In my latest column, Supreme Court on trial,
I initiated a new discussion about how five conservative men on the
Supreme Court have joined partisan Republicans in the war against laws
and programs that serve women. In June we will remember the anniversary
of the infamous 5-4 Supreme Court decision discrimination defeating
women opposing against Wal-mart, when the five men joined fellow
Republicans against efforts to win pay equity for women and end
discrimination against women.
It will not help Republicans to put South Carolina Gov. Nikki Haley, who is highly unpopular at home, on the presidential ticket with "war against women" politicians such as Mitt Romney, Paul Ryan, John Boehner and Ron Paul.
Actions have consequences. Policies have impact. Court rulings have
results. The Supreme Court conservatives have joined and at times led
the war against women on a range of issues, especially in decisions that
hurt women and support those who discriminate against women in hiring,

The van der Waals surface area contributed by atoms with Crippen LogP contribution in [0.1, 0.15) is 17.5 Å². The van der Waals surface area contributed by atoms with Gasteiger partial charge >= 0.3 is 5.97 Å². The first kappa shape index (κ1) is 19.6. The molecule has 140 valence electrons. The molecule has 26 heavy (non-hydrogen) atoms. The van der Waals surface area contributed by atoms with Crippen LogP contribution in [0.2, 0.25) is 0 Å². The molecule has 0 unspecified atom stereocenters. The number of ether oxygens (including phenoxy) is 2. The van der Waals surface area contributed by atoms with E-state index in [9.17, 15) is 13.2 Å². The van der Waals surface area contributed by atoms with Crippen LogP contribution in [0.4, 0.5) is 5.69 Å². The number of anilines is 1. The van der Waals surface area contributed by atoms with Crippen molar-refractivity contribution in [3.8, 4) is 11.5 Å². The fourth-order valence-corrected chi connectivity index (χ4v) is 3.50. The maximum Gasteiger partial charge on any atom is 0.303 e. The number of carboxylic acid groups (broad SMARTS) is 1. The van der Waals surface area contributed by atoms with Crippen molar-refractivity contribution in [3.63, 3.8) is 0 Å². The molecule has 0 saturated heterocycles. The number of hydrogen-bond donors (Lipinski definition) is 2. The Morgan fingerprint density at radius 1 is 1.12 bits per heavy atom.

promotion and pay.
The Wal-mart decision was a disgrace. Republican opposition to equal pay for women is a disgrace. The vulture capitalism of Mitt Romney is a disgrace. The Ayn Rand-like reactionary budgeting of Wisconsin Rep. Paul Ryan (R) is a dagger in the hearts of programs that serve women. The Austrian economics of Ron Paul is from the wrong century and the wrong continent, and profoundly hurts women.
If the Supreme Court throws out the healthcare law as unconstitutional it will foment a powerful political backlash and escalate the judicial front in the war against women.
The Supreme Court is indeed on trial with the American people and the high court of history.
The five men on the Supreme Court who promote these wars against women decisions and join with war against women Republicans should step back, uphold the law and begin acting with judicial impartiality. They should stop acting like partisan Republicans and extreme ideologues with an agenda that dishonors the law, and does grave damage and injustice to the women of America.